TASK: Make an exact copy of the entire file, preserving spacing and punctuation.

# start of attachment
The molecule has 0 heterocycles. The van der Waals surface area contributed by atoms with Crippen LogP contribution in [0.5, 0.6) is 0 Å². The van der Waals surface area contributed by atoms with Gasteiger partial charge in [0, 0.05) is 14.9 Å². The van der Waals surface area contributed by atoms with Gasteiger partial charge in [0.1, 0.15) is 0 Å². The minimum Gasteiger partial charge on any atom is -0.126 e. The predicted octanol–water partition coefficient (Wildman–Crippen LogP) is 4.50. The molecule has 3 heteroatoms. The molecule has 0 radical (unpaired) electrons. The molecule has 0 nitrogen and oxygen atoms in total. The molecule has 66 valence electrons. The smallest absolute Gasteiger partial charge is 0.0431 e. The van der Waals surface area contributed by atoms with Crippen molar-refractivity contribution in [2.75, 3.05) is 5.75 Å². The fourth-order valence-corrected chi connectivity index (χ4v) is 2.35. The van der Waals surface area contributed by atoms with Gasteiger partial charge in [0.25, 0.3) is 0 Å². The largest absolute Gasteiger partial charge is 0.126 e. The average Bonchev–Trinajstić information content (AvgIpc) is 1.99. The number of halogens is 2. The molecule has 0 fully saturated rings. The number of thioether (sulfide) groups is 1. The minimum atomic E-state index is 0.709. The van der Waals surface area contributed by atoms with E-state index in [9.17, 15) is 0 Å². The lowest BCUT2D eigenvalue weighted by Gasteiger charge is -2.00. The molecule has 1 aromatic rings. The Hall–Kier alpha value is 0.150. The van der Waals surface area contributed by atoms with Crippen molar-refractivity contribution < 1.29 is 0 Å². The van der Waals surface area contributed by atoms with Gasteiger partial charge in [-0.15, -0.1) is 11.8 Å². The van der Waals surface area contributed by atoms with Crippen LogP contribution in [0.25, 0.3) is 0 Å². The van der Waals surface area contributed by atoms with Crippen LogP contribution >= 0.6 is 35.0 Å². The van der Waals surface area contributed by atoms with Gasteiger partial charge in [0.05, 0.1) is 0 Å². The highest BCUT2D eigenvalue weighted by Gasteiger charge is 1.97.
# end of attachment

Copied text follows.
The molecule has 0 heterocycles. The van der Waals surface area contributed by atoms with Crippen LogP contribution in [0.5, 0.6) is 0 Å². The van der Waals surface area contributed by atoms with Gasteiger partial charge in [0, 0.05) is 14.9 Å². The van der Waals surface area contributed by atoms with Gasteiger partial charge in [0.1, 0.15) is 0 Å². The minimum Gasteiger partial charge on any atom is -0.126 e. The predicted octanol–water partition coefficient (Wildman–Crippen LogP) is 4.50. The molecule has 3 heteroatoms. The molecule has 0 radical (unpaired) electrons. The molecule has 0 nitrogen and oxygen atoms in total. The molecule has 66 valence electrons. The smallest absolute Gasteiger partial charge is 0.0431 e. The van der Waals surface area contributed by atoms with Crippen molar-refractivity contribution in [2.75, 3.05) is 5.75 Å². The fourth-order valence-corrected chi connectivity index (χ4v) is 2.35. The van der Waals surface area contributed by atoms with Gasteiger partial charge in [0.25, 0.3) is 0 Å². The largest absolute Gasteiger partial charge is 0.126 e. The average Bonchev–Trinajstić information content (AvgIpc) is 1.99. The number of halogens is 2. The molecule has 0 fully saturated rings. The number of thioether (sulfide) groups is 1. The minimum atomic E-state index is 0.709. The van der Waals surface area contributed by atoms with E-state index in [9.17, 15) is 0 Å². The lowest BCUT2D eigenvalue weighted by Gasteiger charge is -2.00. The molecule has 1 aromatic rings. The Hall–Kier alpha value is 0.150. The van der Waals surface area contributed by atoms with Crippen molar-refractivity contribution < 1.29 is 0 Å². The van der Waals surface area contributed by atoms with Gasteiger partial charge in [-0.15, -0.1) is 11.8 Å². The van der Waals surface area contributed by atoms with Crippen LogP contribution in [0.25, 0.3) is 0 Å². The van der Waals surface area contributed by atoms with Crippen LogP contribution >= 0.6 is 35.0 Å². The van der Waals surface area contributed by atoms with Gasteiger partial charge in [0.05, 0.1) is 0 Å². The highest BCUT2D eigenvalue weighted by Gasteiger charge is 1.97.